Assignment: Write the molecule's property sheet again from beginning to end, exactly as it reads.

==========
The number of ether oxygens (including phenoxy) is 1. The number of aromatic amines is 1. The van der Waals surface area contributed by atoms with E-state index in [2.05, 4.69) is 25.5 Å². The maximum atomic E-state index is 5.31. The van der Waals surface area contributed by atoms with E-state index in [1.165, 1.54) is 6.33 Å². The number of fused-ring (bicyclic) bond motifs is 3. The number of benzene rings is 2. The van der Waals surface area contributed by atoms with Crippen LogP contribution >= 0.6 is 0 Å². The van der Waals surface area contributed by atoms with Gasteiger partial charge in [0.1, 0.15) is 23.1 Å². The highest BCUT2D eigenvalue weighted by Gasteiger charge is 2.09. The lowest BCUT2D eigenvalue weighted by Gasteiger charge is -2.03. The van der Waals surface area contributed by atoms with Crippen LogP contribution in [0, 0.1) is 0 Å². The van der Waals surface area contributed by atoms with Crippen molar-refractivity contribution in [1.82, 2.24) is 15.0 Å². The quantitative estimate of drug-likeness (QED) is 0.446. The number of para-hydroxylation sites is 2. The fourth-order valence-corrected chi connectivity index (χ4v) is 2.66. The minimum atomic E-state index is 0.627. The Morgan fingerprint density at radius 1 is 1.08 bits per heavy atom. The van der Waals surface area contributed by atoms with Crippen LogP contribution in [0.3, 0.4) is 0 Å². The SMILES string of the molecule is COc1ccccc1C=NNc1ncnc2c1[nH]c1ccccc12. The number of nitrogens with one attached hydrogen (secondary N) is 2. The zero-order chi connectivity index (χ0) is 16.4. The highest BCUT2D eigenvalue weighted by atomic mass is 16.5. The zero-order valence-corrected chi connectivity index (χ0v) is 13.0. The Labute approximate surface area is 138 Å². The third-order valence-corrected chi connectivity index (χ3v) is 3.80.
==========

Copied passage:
The number of ether oxygens (including phenoxy) is 1. The number of aromatic amines is 1. The van der Waals surface area contributed by atoms with E-state index in [2.05, 4.69) is 25.5 Å². The maximum atomic E-state index is 5.31. The van der Waals surface area contributed by atoms with E-state index in [1.165, 1.54) is 6.33 Å². The number of fused-ring (bicyclic) bond motifs is 3. The number of benzene rings is 2. The van der Waals surface area contributed by atoms with Crippen LogP contribution >= 0.6 is 0 Å². The van der Waals surface area contributed by atoms with Gasteiger partial charge in [0.1, 0.15) is 23.1 Å². The highest BCUT2D eigenvalue weighted by Gasteiger charge is 2.09. The lowest BCUT2D eigenvalue weighted by Gasteiger charge is -2.03. The van der Waals surface area contributed by atoms with Crippen LogP contribution in [0, 0.1) is 0 Å². The van der Waals surface area contributed by atoms with Crippen molar-refractivity contribution in [1.82, 2.24) is 15.0 Å². The quantitative estimate of drug-likeness (QED) is 0.446. The number of para-hydroxylation sites is 2. The fourth-order valence-corrected chi connectivity index (χ4v) is 2.66. The minimum atomic E-state index is 0.627. The Morgan fingerprint density at radius 1 is 1.08 bits per heavy atom. The van der Waals surface area contributed by atoms with Crippen LogP contribution in [0.3, 0.4) is 0 Å². The SMILES string of the molecule is COc1ccccc1C=NNc1ncnc2c1[nH]c1ccccc12. The number of nitrogens with one attached hydrogen (secondary N) is 2. The zero-order chi connectivity index (χ0) is 16.4. The highest BCUT2D eigenvalue weighted by atomic mass is 16.5. The zero-order valence-corrected chi connectivity index (χ0v) is 13.0. The Labute approximate surface area is 138 Å². The third-order valence-corrected chi connectivity index (χ3v) is 3.80.